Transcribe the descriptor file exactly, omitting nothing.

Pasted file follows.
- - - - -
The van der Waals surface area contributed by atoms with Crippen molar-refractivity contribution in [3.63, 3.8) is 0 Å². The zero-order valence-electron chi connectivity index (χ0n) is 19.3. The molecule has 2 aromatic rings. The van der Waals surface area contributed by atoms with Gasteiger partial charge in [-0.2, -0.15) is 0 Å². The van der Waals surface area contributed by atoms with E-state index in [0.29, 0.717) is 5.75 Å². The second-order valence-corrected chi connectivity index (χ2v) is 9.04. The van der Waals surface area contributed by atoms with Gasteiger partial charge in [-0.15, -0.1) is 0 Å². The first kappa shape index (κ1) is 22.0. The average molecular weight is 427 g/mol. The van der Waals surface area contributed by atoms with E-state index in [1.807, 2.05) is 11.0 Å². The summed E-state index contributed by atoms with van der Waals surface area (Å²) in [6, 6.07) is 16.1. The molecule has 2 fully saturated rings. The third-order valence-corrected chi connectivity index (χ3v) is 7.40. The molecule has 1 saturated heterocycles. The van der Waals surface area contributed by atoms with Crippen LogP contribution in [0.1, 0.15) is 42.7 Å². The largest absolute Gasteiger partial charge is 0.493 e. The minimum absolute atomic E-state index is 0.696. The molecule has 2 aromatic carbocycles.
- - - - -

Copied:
The van der Waals surface area contributed by atoms with Crippen molar-refractivity contribution in [3.63, 3.8) is 0 Å². The zero-order valence-electron chi connectivity index (χ0n) is 19.3. The molecule has 2 aromatic rings. The van der Waals surface area contributed by atoms with Gasteiger partial charge in [-0.2, -0.15) is 0 Å². The van der Waals surface area contributed by atoms with E-state index in [0.29, 0.717) is 5.75 Å². The second-order valence-corrected chi connectivity index (χ2v) is 9.04. The van der Waals surface area contributed by atoms with Gasteiger partial charge in [-0.15, -0.1) is 0 Å². The first kappa shape index (κ1) is 22.0. The average molecular weight is 427 g/mol. The van der Waals surface area contributed by atoms with E-state index in [1.807, 2.05) is 11.0 Å². The summed E-state index contributed by atoms with van der Waals surface area (Å²) in [6, 6.07) is 16.1. The molecule has 2 fully saturated rings. The third-order valence-corrected chi connectivity index (χ3v) is 7.40. The molecule has 1 saturated heterocycles. The van der Waals surface area contributed by atoms with Crippen LogP contribution in [0.1, 0.15) is 42.7 Å². The largest absolute Gasteiger partial charge is 0.493 e. The minimum absolute atomic E-state index is 0.696. The molecule has 2 aromatic carbocycles.